Easily add highly engaging social cues into your application
The concept of "presence" is a all about people being able to connect with other people. When you walk into the office in the morning, if you see a cup of coffee steaming on your coworkers desk, you know that they are there, even if you haven't see them yet. You feel connected and together -- based on a tiny hint like a cup of coffee.
However, in the applications we build for people, we almost always leave the social cues out. This means your users don't know if they're alone or not. They don't know when their teammate last saw the data dashboard. They don't know if someone is with them on the same page right this moment. Without presence cues, applications face a big loss in user engagement.
When you make it easy for one of your users to know who else on their team has been in the same tool with them -- even on the same page with them, you bring your application to life in a very visceral, human way. At Cord, we've seen again and again how simple social cues -- like showing when a user's teammates were last on the same page they're currently on -- make a big difference in how much those users engage with the application.
Our presence library contains tools for tracking where in your application your users are, and which users are in a particular location.
Cord tracks two types of presence: ephemeral and durable.
Ephemeral presence is where a user is located at the current instant. You would use this to track online status in a chat application or where a user's cursor is in a realtime editing application. In this library, we sometimes refer to ephemeral presence records as the user's location.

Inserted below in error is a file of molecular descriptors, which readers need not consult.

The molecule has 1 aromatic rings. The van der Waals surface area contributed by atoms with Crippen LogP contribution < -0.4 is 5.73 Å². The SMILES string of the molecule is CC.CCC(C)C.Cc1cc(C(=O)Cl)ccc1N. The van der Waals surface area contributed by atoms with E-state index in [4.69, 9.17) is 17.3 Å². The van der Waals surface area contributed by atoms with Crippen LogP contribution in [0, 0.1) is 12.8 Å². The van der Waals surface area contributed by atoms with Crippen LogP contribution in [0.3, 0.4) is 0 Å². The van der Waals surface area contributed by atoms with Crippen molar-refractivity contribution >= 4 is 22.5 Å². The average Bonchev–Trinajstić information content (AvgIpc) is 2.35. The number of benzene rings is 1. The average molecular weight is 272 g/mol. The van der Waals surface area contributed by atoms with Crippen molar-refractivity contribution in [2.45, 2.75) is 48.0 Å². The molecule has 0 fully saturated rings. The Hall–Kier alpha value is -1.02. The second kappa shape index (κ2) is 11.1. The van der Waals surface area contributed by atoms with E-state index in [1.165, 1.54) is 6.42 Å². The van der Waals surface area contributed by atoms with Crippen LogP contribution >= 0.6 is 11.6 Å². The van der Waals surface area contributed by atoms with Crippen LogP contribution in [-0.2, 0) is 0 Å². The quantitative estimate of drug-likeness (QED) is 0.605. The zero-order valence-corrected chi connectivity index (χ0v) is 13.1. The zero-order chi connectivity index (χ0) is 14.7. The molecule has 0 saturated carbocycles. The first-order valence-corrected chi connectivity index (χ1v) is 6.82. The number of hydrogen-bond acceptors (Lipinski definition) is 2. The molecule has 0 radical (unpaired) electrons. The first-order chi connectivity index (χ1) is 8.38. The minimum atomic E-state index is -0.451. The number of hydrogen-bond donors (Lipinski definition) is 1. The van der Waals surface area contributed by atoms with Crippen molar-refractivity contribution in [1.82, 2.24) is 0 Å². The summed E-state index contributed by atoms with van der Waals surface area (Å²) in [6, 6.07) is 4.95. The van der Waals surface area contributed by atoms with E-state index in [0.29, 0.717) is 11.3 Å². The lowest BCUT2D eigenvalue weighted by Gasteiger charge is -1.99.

A user can be present in multiple locations at the same time (such as if they have multiple browser tabs open). An ephemeral presence record expires after 30 seconds, and it can also be cleared explicitly when the user leaves a location. Ephemeral presence is comparatively cheap to track and can be updated frequently.
Durable presence is where a user has been located historically. You would typically use this to show which pages in your application a user has visited.
Durable presence is tracked for each location independently. Durable presence is comparatively expensive to track. It should generally be updated at most once a minute for each location.